It’s undeniable that the premise behind sci-fi comedy Iron Sky (2012), from Finnish director Timo Vuorensola, has the power to immediately grab an audience’s attention. The arresting and potentially hilarious central concept sees a group of Nazis leave earth in 1945 for the dark side of the Moon, only to return to conquer the Earth in 2018. Yet despite its amusing, 1950s-style B-movie plot, Iron Sky is a surprisingly dull affair that lacks any genuinely funny moments or real lasting appeal.
Belying the fact that it’s a Finnish-German-Australian co-production, Vuorensola’s Iron Sky opts for low-brow, Hollywood-style sense of humour that relies on racial cliches and, equally as worrying, sexed-up female Nazis in push-up bras to entertain. Putting these concerns aside for a moment, it’s worth noting what makes this film at least a little more interesting from a production perspective – namely how it came to be made on a relatively low budget of €7.5 million.
The majority of the funds were drawn from traditional sources, but €1 million of it was sourced from online fans of the project involved through Facebook, YouTube or the film’s site ironsky.net. This collaborative element is certainly an intriguing approach to filmmaking, but not necessarily a fool-proof one. Whilst Iron Sky certainly looks impressive (particularly some of the sets and CGI space battles), it remains a highly generic film that lacks a sense of direction throughout.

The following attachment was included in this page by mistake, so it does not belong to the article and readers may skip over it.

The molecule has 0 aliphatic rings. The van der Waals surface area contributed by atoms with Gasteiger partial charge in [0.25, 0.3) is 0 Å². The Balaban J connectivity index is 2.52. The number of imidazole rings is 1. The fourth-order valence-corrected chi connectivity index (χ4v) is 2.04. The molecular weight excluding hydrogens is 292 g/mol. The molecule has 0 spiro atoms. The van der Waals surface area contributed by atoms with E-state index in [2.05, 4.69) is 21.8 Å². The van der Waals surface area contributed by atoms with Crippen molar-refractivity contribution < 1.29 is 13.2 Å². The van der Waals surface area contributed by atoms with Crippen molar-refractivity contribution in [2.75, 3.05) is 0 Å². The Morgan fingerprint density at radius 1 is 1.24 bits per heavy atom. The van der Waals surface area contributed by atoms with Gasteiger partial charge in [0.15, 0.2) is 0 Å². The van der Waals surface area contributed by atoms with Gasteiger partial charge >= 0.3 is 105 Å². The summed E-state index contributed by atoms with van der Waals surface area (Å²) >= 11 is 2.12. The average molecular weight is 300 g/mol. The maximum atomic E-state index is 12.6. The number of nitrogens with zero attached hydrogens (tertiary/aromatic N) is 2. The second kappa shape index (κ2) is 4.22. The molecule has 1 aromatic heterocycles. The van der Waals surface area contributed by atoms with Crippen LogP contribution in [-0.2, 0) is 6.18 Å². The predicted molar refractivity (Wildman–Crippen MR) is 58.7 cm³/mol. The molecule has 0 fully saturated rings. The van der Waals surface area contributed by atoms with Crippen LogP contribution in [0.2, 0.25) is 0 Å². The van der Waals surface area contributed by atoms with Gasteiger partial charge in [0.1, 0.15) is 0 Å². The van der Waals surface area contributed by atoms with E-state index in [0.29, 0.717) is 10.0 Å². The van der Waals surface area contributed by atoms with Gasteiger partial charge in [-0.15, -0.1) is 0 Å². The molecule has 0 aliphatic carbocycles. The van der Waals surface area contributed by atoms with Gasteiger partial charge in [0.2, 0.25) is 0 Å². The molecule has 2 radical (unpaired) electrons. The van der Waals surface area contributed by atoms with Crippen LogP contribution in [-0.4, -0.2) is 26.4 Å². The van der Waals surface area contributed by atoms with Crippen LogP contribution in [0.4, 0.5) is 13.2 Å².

Iron Sky far relies too heavily on its initial premise (essentially the film’s original tagline, “In 1945 The Nazis Went To The Moon. In 2018 They Are Coming Back.”) and fails to develop it into anything audiences can sink their teeth into. The overt political parody of a gung-ho, Sarah Palin-esque US President, aided by a bunny-boiler designer, quickly becomes tiresome. The rest of the characters are all horribly one-dimensional, meaning that watching them becomes something of a chore, as does having to trundle through its highly predictable plot.
Perhaps Iron Sky can be best appreciated as an experiment in filmmaking, but as a film to watch for entertainment value it fails almost completely. Hats off to Vuorensola and his production team for their efforts, but audiences would be better served by any other of this week’s other releases.
London’s Prince Charles Cinema will be exclusively screening Iron Sky for a whole week, beginning on 23 May. Book your tickets at princecharlescinema.com.